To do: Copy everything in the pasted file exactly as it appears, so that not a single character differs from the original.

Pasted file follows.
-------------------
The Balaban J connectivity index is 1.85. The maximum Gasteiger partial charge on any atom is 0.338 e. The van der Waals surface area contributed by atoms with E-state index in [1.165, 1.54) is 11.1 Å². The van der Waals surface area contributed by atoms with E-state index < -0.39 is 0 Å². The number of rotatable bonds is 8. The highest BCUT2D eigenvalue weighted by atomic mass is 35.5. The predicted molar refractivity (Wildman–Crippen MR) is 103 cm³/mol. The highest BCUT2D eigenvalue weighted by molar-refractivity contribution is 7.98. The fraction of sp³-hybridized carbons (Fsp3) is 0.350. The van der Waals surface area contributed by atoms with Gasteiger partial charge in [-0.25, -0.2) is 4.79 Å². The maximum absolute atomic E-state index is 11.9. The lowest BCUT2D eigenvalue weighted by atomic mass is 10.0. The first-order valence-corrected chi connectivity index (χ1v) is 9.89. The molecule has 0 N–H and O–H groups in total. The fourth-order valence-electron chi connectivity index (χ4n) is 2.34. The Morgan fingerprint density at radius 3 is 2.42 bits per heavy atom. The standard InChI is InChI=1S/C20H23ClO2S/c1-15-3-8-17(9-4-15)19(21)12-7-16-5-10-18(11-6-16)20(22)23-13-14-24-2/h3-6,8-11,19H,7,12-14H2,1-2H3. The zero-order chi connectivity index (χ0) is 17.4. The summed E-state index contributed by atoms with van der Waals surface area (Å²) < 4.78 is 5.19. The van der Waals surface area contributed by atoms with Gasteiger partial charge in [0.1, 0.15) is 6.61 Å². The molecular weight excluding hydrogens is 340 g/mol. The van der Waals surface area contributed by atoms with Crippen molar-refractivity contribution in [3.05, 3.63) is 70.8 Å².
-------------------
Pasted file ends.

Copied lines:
The Balaban J connectivity index is 1.85. The maximum Gasteiger partial charge on any atom is 0.338 e. The van der Waals surface area contributed by atoms with E-state index in [1.165, 1.54) is 11.1 Å². The van der Waals surface area contributed by atoms with E-state index < -0.39 is 0 Å². The number of rotatable bonds is 8. The highest BCUT2D eigenvalue weighted by atomic mass is 35.5. The predicted molar refractivity (Wildman–Crippen MR) is 103 cm³/mol. The highest BCUT2D eigenvalue weighted by molar-refractivity contribution is 7.98. The fraction of sp³-hybridized carbons (Fsp3) is 0.350. The van der Waals surface area contributed by atoms with Gasteiger partial charge in [-0.25, -0.2) is 4.79 Å². The maximum absolute atomic E-state index is 11.9. The lowest BCUT2D eigenvalue weighted by atomic mass is 10.0. The first-order valence-corrected chi connectivity index (χ1v) is 9.89. The molecule has 0 N–H and O–H groups in total. The fourth-order valence-electron chi connectivity index (χ4n) is 2.34. The Morgan fingerprint density at radius 3 is 2.42 bits per heavy atom. The standard InChI is InChI=1S/C20H23ClO2S/c1-15-3-8-17(9-4-15)19(21)12-7-16-5-10-18(11-6-16)20(22)23-13-14-24-2/h3-6,8-11,19H,7,12-14H2,1-2H3. The zero-order chi connectivity index (χ0) is 17.4. The summed E-state index contributed by atoms with van der Waals surface area (Å²) < 4.78 is 5.19. The van der Waals surface area contributed by atoms with Gasteiger partial charge in [0.1, 0.15) is 6.61 Å². The molecular weight excluding hydrogens is 340 g/mol. The van der Waals surface area contributed by atoms with Crippen molar-refractivity contribution in [3.05, 3.63) is 70.8 Å².